An era of county school superintendents: First of three parts.
Published 12:00 am Saturday, September 14, 2002
One of the now nearly forgotten elective offices of the past is that of county school superintendent.
For nearly a century, from July 1865 to January 1963 to be exact, 11 men served as the Freeborn County superintendent of schools. All but one of these men were selected as part of the election process and most of them were former educators or country school teachers.
When Freeborn County was organized in 1857, there was only one schoolhouse in operation. It was located in the new village of Shell Rock (now known as Glenville). That same year the county commissioners organized 16 school districts. During the following year 16 more districts were designated. In 1859 the county commissioners organized 13 more school districts. And as settlers came into the county, each of these districts, plus other districts created later, eventually had a schoolhouse and a teacher. By 1882, there were 74 wooden and brick schoolhouses being used to educate students in the rural areas and in the various communities.
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In 1865 the state legislature authorized the establishment of a county school superintendent post. Thus, in July, S. Batchelder was appointed to serve as Freeborn County’s first school superintendent. No further information about this man seems to be available. He served until 1869.
The county’s second superintendent, and the first to be elected to this post, was Edwin C. Stacy. He was actually a lawyer and served for just one two-year term. (His wife, Dr. Elizabeth D. Stacy, was one of the nation’s first female doctors and reportedly the first woman to practice medicine in Minnesota.)
The duties of this particular elective office were described in the 1911 History of Freeborn County book written by Franklyn Curtiss-Wedge with:
&uot;The county superintendent has general supervision of the schools in the county. It is his duty to visit these schools, advise teachers and officers as to the best methods
of instruction, the most improved plans for building, improving and ventilating schoolhouses, and ornamenting school grounds; conduct teachers’ and (school board) officers’ meetings and make reports to the state superintendent of public instruction.&uot;
An added assignment for the county’s school superintendent was to coordinate the allocation of state aid to the various districts.
Stacy was replaced by Henry Thurston in the election of 1870. Thurston was followed by Charles W. Levens in this office. No information now seems to be available as to their years of elected service. O. K. Haugen served as Freeborn County’s superintendent of schools from 1889 to 1891. He was replaced by John W. Olsen who served for 10 years. George P. Lattin served in this office from 1901 to 1909 and was followed by Harold Dahlen. And Dahlen has the distinction of serving as the Freeborn County Superintendent of Schools for the longest tenure – 26 years.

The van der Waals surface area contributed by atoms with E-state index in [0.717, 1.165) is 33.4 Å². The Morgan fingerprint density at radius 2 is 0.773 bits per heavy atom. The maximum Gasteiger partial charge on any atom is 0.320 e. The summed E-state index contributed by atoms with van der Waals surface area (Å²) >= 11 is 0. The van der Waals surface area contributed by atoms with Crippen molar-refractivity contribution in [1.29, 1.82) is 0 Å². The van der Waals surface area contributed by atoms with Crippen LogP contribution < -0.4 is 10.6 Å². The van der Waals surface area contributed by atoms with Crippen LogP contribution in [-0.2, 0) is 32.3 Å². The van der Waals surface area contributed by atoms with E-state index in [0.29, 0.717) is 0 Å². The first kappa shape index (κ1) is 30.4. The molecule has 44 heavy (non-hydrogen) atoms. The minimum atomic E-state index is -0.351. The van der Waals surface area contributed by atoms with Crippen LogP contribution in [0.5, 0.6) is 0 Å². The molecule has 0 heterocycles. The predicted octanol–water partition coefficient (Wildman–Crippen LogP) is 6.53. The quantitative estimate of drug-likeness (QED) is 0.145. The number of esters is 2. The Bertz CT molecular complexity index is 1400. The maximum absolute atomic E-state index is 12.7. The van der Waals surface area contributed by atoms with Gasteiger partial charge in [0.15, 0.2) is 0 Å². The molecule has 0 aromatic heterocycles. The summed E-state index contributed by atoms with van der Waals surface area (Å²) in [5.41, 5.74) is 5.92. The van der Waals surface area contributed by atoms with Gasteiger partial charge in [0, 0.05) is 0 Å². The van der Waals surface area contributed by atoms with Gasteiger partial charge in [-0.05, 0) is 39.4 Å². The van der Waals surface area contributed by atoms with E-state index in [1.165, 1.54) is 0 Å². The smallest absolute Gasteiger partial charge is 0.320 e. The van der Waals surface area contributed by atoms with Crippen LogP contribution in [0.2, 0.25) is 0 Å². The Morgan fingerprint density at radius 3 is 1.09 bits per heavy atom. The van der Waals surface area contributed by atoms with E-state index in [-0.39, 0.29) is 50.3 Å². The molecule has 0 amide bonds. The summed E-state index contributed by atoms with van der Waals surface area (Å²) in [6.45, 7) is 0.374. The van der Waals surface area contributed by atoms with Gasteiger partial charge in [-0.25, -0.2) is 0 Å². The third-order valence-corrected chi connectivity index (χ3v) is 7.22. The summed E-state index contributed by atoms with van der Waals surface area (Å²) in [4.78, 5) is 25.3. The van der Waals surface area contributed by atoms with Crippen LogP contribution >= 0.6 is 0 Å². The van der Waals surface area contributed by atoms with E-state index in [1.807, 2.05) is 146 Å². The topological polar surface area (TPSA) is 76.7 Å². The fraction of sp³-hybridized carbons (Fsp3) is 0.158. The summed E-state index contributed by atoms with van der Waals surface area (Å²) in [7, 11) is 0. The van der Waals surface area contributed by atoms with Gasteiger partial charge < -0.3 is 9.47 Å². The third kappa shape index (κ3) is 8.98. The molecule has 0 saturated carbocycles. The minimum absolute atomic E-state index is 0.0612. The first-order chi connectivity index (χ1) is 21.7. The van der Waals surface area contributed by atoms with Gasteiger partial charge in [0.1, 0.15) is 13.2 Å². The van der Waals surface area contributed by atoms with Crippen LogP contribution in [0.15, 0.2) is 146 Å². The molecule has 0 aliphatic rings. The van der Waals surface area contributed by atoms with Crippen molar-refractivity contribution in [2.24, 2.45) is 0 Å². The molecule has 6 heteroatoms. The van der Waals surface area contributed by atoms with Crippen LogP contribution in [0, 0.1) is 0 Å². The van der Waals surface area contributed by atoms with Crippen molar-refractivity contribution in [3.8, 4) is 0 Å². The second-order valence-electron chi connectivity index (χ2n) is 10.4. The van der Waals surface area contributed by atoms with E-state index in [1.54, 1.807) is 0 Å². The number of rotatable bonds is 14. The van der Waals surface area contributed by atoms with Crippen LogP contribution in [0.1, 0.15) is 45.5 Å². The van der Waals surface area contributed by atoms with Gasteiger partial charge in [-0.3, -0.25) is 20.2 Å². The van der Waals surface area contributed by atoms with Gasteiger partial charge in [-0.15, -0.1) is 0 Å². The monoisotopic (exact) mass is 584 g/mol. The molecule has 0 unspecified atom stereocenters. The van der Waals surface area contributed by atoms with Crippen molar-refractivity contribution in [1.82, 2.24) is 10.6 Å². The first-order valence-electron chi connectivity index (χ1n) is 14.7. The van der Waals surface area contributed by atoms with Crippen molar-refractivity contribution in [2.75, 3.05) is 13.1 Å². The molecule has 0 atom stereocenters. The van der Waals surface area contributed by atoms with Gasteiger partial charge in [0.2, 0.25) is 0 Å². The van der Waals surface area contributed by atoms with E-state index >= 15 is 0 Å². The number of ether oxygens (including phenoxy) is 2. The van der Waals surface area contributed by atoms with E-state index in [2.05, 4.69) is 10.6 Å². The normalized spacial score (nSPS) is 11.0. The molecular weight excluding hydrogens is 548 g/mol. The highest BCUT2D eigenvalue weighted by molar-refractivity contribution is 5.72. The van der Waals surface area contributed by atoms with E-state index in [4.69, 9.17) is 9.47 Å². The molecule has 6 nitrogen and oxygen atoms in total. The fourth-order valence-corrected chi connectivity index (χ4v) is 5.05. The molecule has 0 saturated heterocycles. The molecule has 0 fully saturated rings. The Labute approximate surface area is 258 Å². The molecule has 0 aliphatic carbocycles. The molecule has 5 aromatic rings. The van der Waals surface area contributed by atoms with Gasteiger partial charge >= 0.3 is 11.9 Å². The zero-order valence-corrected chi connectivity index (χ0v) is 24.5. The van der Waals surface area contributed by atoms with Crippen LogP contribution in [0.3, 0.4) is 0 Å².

He was born on April 8, 1871, in Hadeland, Norway, and came to this area with his parents when he was two years old. Dahlen attended Freeborn County schools, the Highland Park Business College in Des Moines, Iowa, and graduated from Mankato Normal College in 1897.
After 10 years of teaching in country schools and at the school in Freeborn, he was elected to serve as the county’s school superintendent.
An indication of the county’s school system under Dahlen’s leadership was indicated in the following information from the 1911 History of Freeborn County book:
&uot;There are 133 organized districts in the county. Of these, two, Albert Lea and Alden, are city schools with first class high schools. The Albert Lea school has an agricultural and normal (teacher training) department. Three are graded schools, Glenville, Hartland and Geneva, each in charge of four teachers. Five are semi-graded, Freeborn and Emmons, each with three teachers, and Gordonsville, Hayward and District 16 Carlston Township, each with two teachers. The others are one-roomed schools. There are eleven districts joint with other counties and in five of these the buildings are out of Freeborn county. One school has an enrollment of less than ten pupils, and twenty-seven have an enrollment of from ten to twenty. The largest enrollment is fifty-three pupils, in District 20, Bancroft Township, and the smallest is eight pupils in District 68, Albert Lea Township. During the past year fourteen districts had nine months of school; fifty schools, eight months; thirty-four schools, seven months; twenty-four schools, six months; and ten schools, five months. One school is closed for want of enough pupils.&uot;.
Dahlen served as the county’s educational leader until 1934. He died in June 1950 and is buried in Albert Lea’s Lakewood Cemetery.
Next: Information about the three county school superintendents who followed Dahlen and why this particular position is no longer listed on the election ballots.